How To Invest Money In Volatile Markets

Posted on July 19, 2013 at 2:20 PM PST by

Wondering how to invest money in volatile markets? The answer is disarmingly simple — don’t wonder, just invest.

The reason why is market timing risk. People like to think that they can invest at “just the right moment” and somehow avoid buying the high point of any given market. But that’s a ridiculous standard and effectively impossible.

how to invest money

You can, of course, look back to 2007 and say, “Well, I’m glad I didn’t put my money in at the top!” And that would be true. But it would also be true that you might easily have missed the opportunity to get in during the low five years before that.

Could you have correctly guessed how to invest money in 2000? If so, congratulations. Thousands of highly paid money managers completely missed the coming dot-com crash.

Double-edged sword

That’s the double-edged sword of market timing. You can avoid the worst of the market crashes by staying in cash, but you also will miss, completely, the recoveries that follow. And all the dividends and fixed-income payments between. Meanwhile, inflation eats away at your cash.

The best money managers in the world instead aim for what’s called “risk-adjusted return.” That is, they target a portfolio return of, let’s say, 7% a year, and then seek ways to get that return as consistently as possible with a minimum of volatility.

If bonds paid 7%, all of the money managers in the world could retire. But bonds don’t pay anywhere near that, and inflation is a constant. So, some risk is necessary.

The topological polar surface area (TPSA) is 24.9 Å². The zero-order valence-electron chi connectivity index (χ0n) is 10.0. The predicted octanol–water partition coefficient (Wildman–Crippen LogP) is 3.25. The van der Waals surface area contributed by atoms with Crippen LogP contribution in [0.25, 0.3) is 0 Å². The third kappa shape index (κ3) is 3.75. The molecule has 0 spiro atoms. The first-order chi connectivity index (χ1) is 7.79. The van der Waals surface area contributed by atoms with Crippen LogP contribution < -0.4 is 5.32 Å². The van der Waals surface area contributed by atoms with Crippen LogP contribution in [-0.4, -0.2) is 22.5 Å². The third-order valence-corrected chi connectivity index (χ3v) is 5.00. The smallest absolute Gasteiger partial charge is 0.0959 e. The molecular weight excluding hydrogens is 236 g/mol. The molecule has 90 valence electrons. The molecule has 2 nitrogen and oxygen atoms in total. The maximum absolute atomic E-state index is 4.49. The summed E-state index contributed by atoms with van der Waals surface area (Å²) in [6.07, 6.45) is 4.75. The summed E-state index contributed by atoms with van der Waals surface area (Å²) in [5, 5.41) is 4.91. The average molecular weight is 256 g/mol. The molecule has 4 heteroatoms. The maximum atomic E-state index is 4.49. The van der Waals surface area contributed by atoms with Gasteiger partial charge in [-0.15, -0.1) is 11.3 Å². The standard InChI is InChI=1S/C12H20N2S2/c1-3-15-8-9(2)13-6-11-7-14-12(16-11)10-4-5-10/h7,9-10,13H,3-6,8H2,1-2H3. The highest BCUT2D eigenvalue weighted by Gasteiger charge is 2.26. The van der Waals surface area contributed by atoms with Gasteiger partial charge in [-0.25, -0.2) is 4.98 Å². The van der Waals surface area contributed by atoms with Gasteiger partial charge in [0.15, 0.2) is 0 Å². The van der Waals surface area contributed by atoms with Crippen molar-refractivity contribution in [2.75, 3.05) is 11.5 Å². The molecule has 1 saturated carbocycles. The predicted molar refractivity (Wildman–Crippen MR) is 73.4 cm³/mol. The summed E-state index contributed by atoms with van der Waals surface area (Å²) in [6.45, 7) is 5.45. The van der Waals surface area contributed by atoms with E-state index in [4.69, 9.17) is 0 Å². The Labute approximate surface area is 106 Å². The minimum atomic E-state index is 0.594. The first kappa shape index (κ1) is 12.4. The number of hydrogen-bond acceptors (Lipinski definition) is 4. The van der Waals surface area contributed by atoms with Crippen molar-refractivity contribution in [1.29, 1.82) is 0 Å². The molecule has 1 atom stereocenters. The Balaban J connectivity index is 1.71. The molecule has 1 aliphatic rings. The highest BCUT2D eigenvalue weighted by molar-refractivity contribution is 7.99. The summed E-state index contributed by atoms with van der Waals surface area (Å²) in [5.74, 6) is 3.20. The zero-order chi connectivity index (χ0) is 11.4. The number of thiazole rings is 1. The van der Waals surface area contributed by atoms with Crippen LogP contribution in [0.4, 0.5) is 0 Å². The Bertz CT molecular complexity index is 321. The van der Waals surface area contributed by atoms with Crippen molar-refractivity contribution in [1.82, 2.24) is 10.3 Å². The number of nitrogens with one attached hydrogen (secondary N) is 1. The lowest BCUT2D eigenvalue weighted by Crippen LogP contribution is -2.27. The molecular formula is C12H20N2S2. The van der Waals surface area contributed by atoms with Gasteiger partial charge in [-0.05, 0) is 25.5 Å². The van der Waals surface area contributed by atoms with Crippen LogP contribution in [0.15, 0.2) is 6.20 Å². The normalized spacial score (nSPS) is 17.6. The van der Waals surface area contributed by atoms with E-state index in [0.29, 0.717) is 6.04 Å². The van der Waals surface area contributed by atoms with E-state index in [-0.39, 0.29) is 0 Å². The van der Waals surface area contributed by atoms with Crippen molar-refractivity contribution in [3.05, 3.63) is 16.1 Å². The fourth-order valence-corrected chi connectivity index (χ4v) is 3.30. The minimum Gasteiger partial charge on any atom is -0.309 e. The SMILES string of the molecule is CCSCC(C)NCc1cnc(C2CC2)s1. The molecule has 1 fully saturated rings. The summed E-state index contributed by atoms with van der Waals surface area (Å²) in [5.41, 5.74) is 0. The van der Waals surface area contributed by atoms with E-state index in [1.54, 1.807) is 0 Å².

Meanwhile, volatility — how much a given asset moves up and down in value — can be your friend. For instance, if you have time to wait and can ignore your portfolio’s day-to-day value, volatility can give you a means to programmatically sell high and buy low, through rebalancing.

Market movements

But that strategy only works if you are invested in the first place. By holding a broad selection of stocks, bonds, commodities and real estate, the prudent investor is able to “ride up” market movements in each investment type as they happen.

What becomes crucial is not “if” one should invest or even “when” but staying invested, whatever the cycle, and using the movements of the markets to your advantage.

That’s how the big pension fund and university endowments do it, by targeting a return that allows the power of compounding to work then adjusting volatility to a desired minimum.

Investing in volatile markets doesn’t require a crystal ball, insider information or nerves of steel. It just takes the will to decide on a solid, actionable investment plan, then follow through.